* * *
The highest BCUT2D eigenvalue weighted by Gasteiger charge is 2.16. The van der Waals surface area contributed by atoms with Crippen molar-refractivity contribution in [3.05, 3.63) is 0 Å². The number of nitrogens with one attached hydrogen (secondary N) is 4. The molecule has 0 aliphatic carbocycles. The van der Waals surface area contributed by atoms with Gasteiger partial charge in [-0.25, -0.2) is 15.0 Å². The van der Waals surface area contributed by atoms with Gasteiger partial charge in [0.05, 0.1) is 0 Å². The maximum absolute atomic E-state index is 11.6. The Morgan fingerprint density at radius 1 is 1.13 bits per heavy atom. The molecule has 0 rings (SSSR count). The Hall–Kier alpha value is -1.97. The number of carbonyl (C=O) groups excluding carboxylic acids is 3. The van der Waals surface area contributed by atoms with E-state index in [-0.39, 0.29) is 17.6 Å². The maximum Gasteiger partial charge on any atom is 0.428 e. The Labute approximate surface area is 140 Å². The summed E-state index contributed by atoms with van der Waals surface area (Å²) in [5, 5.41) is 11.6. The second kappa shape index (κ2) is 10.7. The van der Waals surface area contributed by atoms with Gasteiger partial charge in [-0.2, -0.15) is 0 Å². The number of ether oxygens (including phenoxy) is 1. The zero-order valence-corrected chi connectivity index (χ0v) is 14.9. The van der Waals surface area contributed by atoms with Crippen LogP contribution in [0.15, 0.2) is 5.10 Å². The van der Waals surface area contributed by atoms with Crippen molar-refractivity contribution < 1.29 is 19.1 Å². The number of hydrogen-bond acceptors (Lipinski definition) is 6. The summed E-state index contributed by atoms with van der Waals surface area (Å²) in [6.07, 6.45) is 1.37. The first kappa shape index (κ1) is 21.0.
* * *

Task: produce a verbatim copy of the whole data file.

The highest BCUT2D eigenvalue weighted by Gasteiger charge is 2.16. The van der Waals surface area contributed by atoms with Crippen molar-refractivity contribution in [3.05, 3.63) is 0 Å². The number of nitrogens with one attached hydrogen (secondary N) is 4. The molecule has 0 aliphatic carbocycles. The van der Waals surface area contributed by atoms with Gasteiger partial charge in [-0.25, -0.2) is 15.0 Å². The van der Waals surface area contributed by atoms with Gasteiger partial charge in [0.05, 0.1) is 0 Å². The maximum absolute atomic E-state index is 11.6. The Morgan fingerprint density at radius 1 is 1.13 bits per heavy atom. The molecule has 0 rings (SSSR count). The Hall–Kier alpha value is -1.97. The number of carbonyl (C=O) groups excluding carboxylic acids is 3. The van der Waals surface area contributed by atoms with E-state index in [-0.39, 0.29) is 17.6 Å². The maximum Gasteiger partial charge on any atom is 0.428 e. The Labute approximate surface area is 140 Å². The summed E-state index contributed by atoms with van der Waals surface area (Å²) in [5, 5.41) is 11.6. The second kappa shape index (κ2) is 10.7. The van der Waals surface area contributed by atoms with Gasteiger partial charge in [-0.2, -0.15) is 0 Å². The number of ether oxygens (including phenoxy) is 1. The zero-order valence-corrected chi connectivity index (χ0v) is 14.9. The van der Waals surface area contributed by atoms with Crippen LogP contribution in [0.15, 0.2) is 5.10 Å². The van der Waals surface area contributed by atoms with Crippen molar-refractivity contribution < 1.29 is 19.1 Å². The number of hydrogen-bond acceptors (Lipinski definition) is 6. The summed E-state index contributed by atoms with van der Waals surface area (Å²) in [6.07, 6.45) is 1.37. The first kappa shape index (κ1) is 21.0.